Incidentally, the very first note I scribbled down for the book I’m working on now, a sequel to The Language of Bees, was:

This book should use as little research as possible.

(Which translates: I can give it up any time.)

Of course, that intent lasted about ten minutes, until I found my character’s aeroplane coming down rather briskly into some trees in the Lake District, and I was back into the Aladdin’s cave of research, plunging into the McHenry library and the University of California’s NRLF for information about the Lake District, and 1924 Amsterdam, and medical practices of the period, and the roots of MI5, and…

7 comments:

Kerry said...

One of the things we try to teach our graduate students is that the thesis or dissertation must come to an end at some point; this against the sure knowledge that there is always one more question, one more paper, one more analysis that could be just the one to elevate the work into the rarified realms of scientific splendour.

How on earth do you ever get yourself to stop delving into such a world of riches???

Karin said...

I LOVE delving! I am searching the genealogies of my family, my husband's family, and anyone else's who even mentions an ancestor! My favorite parts are the stories that go with these people - and then I search out the stories, and the places, and.. My mother-in-law is a McIntosh and a direct link to the McIntosh Apples. I forced my husband to take a trip to Canada and see the tree, etc. Then another trip to New York, then... Is there such a thing as too much research? NEVER! :>)

Marjorie said...

Laurie, I love the photo of the stack of books! I have done a bit of research for a writer friend of mine for a television movie (tuberculosis, Appalachia, the Depression, music of the 20's) and some other projects. I loved it. In fact, I found quite a bit of information on the reference shelves at the library that you will be appearing at in Connecticut on May 2nd. I do research for my own little projects as well and it is addictive and wonderful. Thanks for sharing more of your process iwth us. I learn a great deal from you about the writer's craft.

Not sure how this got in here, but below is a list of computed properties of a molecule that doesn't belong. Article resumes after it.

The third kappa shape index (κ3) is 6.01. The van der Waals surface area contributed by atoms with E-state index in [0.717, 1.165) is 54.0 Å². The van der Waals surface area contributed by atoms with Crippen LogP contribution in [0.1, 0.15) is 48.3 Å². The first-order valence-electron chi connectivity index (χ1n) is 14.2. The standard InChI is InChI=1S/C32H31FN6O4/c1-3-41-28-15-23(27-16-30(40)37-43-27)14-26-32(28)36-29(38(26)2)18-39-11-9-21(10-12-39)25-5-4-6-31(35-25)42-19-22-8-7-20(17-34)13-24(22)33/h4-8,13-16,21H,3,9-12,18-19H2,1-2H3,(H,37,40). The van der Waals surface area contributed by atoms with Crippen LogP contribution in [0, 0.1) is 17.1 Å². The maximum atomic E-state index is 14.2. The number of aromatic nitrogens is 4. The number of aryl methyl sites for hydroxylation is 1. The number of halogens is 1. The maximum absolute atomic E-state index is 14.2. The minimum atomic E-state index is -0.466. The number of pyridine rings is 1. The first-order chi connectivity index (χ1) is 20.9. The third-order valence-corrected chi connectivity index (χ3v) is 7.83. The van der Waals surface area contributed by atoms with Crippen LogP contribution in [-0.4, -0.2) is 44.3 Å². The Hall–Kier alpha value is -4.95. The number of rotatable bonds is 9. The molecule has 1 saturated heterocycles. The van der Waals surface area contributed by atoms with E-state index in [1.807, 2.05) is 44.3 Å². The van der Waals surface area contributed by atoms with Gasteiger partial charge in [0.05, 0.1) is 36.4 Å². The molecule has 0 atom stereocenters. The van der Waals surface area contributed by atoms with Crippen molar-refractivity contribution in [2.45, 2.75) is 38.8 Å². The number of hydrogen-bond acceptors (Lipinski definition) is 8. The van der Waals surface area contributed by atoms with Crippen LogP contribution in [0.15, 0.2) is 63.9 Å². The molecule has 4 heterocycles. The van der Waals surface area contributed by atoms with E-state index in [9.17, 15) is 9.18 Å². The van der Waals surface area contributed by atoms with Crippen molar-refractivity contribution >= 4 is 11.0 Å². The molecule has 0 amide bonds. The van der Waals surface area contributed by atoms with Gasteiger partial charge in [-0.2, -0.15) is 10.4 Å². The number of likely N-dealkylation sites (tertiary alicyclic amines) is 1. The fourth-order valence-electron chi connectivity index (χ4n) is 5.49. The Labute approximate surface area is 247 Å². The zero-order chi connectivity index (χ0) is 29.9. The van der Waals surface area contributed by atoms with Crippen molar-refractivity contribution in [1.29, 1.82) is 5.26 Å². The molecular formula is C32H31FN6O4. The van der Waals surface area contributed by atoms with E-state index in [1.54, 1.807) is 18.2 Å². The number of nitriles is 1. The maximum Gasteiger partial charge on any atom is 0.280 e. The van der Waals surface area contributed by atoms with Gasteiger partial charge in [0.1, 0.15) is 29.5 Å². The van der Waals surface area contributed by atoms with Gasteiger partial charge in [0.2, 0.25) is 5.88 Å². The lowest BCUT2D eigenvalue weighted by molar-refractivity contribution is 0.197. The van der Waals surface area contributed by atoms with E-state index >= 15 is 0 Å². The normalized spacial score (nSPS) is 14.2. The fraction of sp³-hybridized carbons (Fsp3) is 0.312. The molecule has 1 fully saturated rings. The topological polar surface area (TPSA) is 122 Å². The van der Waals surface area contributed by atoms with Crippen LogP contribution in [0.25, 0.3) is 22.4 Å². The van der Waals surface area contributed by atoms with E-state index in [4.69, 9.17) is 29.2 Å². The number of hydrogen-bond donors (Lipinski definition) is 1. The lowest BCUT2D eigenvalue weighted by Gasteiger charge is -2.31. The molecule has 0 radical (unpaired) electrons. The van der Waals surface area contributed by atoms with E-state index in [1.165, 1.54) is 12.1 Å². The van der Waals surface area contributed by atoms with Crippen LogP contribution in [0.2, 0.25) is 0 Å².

--Marjorie from Connecticut

ktynes said...

I love college libraries. I spent my freshman year at the Mississippi State College for Women (MSCW). They allowed you to wander through their stacks at will. I once pulled out a book of poetry only to have a laundry ticket from 1880 fall out. I assume I was the first person to open it! My husband, attending Millsaps College in Jackson, Mississippi, needed a book out of the stacks, and discovered that the last person to check it out had been his mother when she was a student there. I loved the study carrels tucked deep between the towers of book stacks, the wood darkly stained and scratched from generations of young scholars, and felt honored to have joined their ranks.

Anonymous said...

Laurie - thanks for interlinking: I so enjoyed actually looking at the stack of books you borrowed for your research, as well as the places we will visit in this new work. I love the overlapping f the writer's mind and the fiction, the physical places as they are now and were so many decades, centuries ago. A great way to start the morning!

Anonymous said...

Some of my earliest memories are of my hometown's Carnegie library. I had a library card at 3. My father was recalled to Navy duty during the Korean War. Mother and I lived in a tiny upstairs apartment. It was there that she taught me to read. We would walk to the library and each get a stack of books for the week. As I got older and wanted to read "adult" section books, my Mother told the librarians I could check out anything I wanted and she would read it when I was done! Mother and I still both are voracious reader. Wonderful memories!

bachilou said...

Laurie's article inspired me to contemplate just how intricate and fundamental the need to share information is to us. From cave drawing to data mining Libraries say it all!